There are several lessons to be learned from the second episode of Agents of SHIELD.
First, do not, under any circumstance, mess with Agent Melinda May. It will not end well for you.
Also, don't go boozing around highly-trained foreign nationals, and never trust a hot Peruvian chick in camo who goes by the title Comandante, even if you used to bow chicka wow wow with her back in the day.
Finally, a common enemy is all you need to unite a ragtag bunch of un-superheroes who bicker like a married couple.
It may have been bathed in action, but if the pilot was all about introduction, exposition and team assembly, the follow-up is about getting everyone on the same page.
The plot revolves around the mysterious 0-8-4, which is SHIELD code for an unexplainable object. The last one was Thor's hammer, and this one is a weapon formed from the Tesseract (which for all you non-Marvel fans is an object of unparalleled power, the jewel of Odin's treasure room of relics that was formerly guarded by the Asgardians, but is now mostly used to make weapons of mass destruction and was the main object Loki promised to the Chitauri in exchange for their army in The Avengers. Got all that?).
A Surly Start
While the gang heads to Peru to investigate, the team is embroiled in tension. Ward, a loner, is pissed to be working with a bunch of noncombat-trained newbies. He's especially critical of Skye, you know, because he looooves her. He also hilariously claims he was brought on board for "risk assessment."
C'mon, Broseph, I know you like to pretend you're deep with your "reading" and all, but you're clearly the muscle of the operation. Still, he thinks Skye is a risk. Because it's always a risk when you give up your heart...
Anyway, May is still peeved about being back in the field after apparently enjoying admin work, FitzSimmons doesn't know if they belong outside a lab, Skye has no idea what she's doing and Coulson is just trying to keep everyone together. Thankfully, Comandante Camilla Reyes comes on board The Bus to bring them all together.
United We Fly, Divided We Crash
After Camilla and her team of national police officers hijack the plane, it's really a team effort to get the agents out of the jam. Everyone contributes, with May improvising, Skye forming the plan, FitzSimmons making it happen and Ward beating people up and tossing them off the plane like President James Marshall.
Skye came up with the idea of using the 0-8-4 to blow a hole in the plane and read the safety pamphlet to know how to plug said hole with an inflatable raft at the exact dramatic moment Ward's about to be sucked out, proving she has ideas outside the virtual realm.
Skye's efforts lead Ward to finally believe she may have some value, and he agrees to become her supervising officer and train her. "I'll do it," he says. Yeah, more like "I'll do her." It's going to bring old meaning to the phrase "Working under someone" -- what whaaaat.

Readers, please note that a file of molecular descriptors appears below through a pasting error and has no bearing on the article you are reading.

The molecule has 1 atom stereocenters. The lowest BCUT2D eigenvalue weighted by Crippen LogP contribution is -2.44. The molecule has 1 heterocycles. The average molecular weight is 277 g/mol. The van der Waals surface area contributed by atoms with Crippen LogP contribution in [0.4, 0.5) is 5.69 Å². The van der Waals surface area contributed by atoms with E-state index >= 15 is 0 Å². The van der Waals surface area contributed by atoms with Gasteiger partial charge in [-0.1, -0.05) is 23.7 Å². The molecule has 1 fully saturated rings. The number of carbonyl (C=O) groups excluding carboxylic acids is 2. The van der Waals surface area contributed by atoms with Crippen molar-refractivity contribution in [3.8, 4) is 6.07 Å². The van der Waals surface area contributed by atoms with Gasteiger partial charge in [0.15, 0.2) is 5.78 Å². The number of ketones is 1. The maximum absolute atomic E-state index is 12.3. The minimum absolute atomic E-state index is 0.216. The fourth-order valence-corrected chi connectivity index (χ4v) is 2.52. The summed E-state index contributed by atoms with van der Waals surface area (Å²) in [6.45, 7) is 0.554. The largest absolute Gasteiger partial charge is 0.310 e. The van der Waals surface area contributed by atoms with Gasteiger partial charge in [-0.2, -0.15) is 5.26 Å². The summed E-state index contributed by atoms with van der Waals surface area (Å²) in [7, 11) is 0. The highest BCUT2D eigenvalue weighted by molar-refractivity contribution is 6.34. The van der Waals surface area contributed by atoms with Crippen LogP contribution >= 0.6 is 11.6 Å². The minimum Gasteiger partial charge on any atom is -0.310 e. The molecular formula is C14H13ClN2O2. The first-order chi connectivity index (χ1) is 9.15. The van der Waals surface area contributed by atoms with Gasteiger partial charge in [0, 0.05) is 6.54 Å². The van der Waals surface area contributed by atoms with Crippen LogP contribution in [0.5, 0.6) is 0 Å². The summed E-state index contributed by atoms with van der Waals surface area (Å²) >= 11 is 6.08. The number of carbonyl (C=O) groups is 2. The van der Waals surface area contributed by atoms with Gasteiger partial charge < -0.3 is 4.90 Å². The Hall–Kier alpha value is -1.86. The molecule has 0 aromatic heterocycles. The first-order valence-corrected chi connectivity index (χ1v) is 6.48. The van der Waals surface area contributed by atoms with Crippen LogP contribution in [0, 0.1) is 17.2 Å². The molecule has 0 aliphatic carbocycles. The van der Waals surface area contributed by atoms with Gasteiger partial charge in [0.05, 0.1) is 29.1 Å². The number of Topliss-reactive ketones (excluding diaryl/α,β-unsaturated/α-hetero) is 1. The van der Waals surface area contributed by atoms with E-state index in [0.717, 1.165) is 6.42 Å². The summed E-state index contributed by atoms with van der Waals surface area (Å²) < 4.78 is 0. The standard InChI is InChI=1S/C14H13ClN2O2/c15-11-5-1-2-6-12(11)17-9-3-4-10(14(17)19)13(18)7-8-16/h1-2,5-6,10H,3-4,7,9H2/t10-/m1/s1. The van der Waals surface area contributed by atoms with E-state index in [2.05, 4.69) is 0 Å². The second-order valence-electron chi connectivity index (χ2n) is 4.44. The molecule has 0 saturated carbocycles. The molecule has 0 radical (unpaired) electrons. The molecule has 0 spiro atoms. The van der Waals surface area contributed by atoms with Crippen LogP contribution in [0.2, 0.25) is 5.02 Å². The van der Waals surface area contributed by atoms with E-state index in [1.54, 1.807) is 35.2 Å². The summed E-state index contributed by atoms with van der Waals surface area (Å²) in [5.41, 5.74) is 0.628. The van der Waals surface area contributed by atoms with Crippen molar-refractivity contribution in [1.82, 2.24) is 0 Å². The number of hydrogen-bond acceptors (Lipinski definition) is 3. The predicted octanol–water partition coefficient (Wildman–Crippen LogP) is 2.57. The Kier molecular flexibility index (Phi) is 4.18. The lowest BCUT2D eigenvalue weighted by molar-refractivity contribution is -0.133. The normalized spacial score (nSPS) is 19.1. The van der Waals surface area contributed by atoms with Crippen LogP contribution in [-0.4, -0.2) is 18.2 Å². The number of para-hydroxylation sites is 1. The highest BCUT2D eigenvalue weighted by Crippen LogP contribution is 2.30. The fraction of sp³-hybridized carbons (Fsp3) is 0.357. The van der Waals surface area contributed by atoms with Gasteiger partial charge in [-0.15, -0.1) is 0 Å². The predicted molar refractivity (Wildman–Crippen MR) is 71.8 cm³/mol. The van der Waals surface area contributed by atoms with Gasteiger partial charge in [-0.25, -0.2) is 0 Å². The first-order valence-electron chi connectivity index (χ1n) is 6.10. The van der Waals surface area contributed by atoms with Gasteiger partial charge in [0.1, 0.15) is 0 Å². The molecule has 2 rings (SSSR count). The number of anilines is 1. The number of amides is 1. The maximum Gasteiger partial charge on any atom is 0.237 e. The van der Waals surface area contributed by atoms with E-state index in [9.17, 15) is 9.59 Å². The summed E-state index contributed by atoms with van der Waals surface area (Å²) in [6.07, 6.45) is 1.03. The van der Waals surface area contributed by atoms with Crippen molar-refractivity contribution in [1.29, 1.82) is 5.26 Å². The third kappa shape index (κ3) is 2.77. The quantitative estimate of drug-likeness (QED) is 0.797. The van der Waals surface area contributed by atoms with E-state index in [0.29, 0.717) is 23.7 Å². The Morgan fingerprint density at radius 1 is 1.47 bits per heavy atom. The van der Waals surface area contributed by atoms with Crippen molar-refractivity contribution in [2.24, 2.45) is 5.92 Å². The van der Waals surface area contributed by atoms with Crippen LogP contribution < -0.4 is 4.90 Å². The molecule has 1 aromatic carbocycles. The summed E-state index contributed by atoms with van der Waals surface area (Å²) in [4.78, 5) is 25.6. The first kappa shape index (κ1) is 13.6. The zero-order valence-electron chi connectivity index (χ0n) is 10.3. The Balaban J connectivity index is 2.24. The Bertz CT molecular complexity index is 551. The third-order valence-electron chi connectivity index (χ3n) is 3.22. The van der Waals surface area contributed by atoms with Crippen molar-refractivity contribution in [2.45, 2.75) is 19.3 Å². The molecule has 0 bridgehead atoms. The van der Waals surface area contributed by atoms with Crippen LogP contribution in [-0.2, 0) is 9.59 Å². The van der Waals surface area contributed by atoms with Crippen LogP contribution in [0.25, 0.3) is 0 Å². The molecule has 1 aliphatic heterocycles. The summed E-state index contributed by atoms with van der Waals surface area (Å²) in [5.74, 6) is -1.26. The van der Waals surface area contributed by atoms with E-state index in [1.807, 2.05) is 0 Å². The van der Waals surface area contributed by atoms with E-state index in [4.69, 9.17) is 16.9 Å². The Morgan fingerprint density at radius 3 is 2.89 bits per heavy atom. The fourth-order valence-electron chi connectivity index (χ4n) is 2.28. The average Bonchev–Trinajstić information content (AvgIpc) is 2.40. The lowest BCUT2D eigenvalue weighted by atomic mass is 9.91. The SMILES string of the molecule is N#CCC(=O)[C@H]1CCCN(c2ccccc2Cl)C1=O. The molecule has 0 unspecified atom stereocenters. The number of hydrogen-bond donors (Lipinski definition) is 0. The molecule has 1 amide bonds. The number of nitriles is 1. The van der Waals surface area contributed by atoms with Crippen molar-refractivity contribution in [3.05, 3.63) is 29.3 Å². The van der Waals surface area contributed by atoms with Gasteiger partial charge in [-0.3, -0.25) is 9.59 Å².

I do question her decision to break out the hooch after escaping a war zone, but I guess I'd want a drink too if I had just survived my first gunfight and was flying in close quarters with an unstable bomb apparently made of "pure evil." It can't be good for the senses, though, especially when you're around armed foreigners. That bottle sure comes in handy, though, doesn't it, Agent Ward?
And if Skye has time to find liquor and do some shots, don't you have time to change your bloody white T-shirt before you start reading your book on the couch? Even if it is just a graze wound? Some people are just inconsiderate to the help.
So after a premiere that contained only one so-called mutant with special powers, this episode contains precisely zero. A cameo by Samuel L. Jackson as Nick Fury (that didn't take long!) brings things nicely back into the well-known part of the Marvel Universe, but I think the series thus far is not exactly what people expected. And that's not a negative statement.
It remains intriguing and entertaining, but there is still a lot of work to be done to make this a stable, contributing primetime addition. The comedic dialogue remains a high point, with several chuckle-out-loud moments, particularly Fitz wishing he'd learned kung fu and the fish tank line at the end. Plus, Coulson is just so cool all the time. And man, does that guy have a grip.
I often wonder how difficult it would be to hold onto a piece of rope while trying to avoid getting sucked out of a gash in the side of a plane. Every time I fly, actually.
We get a bit more background on Agent May, namely that her nickname is The Cavalry, which I can only assume means she's the one you call when you're desperate for back-up. She's not a fan of the moniker, though. And there is another mention of Coulson getting stabbed through the heart and rehabbing in "Tahiti." Expect more on both fronts.
The episode concludes with a hint that Skye may be a Rising Tide mole, but she's clearly conflicted as to where her loyalties lie, especially after such a bonding experience. She texts her cohorts that she's gained access to SHIELD as the hacker organization prepares to go dark, but I can't imagine she's going to pull the wool over anyone's eyes.
Coulson and Co. are so observant and are always a step ahead; plus, they have been warned numerous times and are constantly talking about what a risk she is. There's just no way they'll be caught off guard should she turn.
So much like the post-Avengers world, where change is in the air as people become more aware of their dangerous surroundings and the existence of special abilities, so too is this team adjusting to working together. It ends all hunky dory, with a shared beer while they all watch the 0-8-4 launch on a high-powered rocket to its eventual destruction in the sun. You know, typical Tuesday night fodder for you and your friends.
You can watch Agents of SHIELD every Tuesday at 8pm on ABC.
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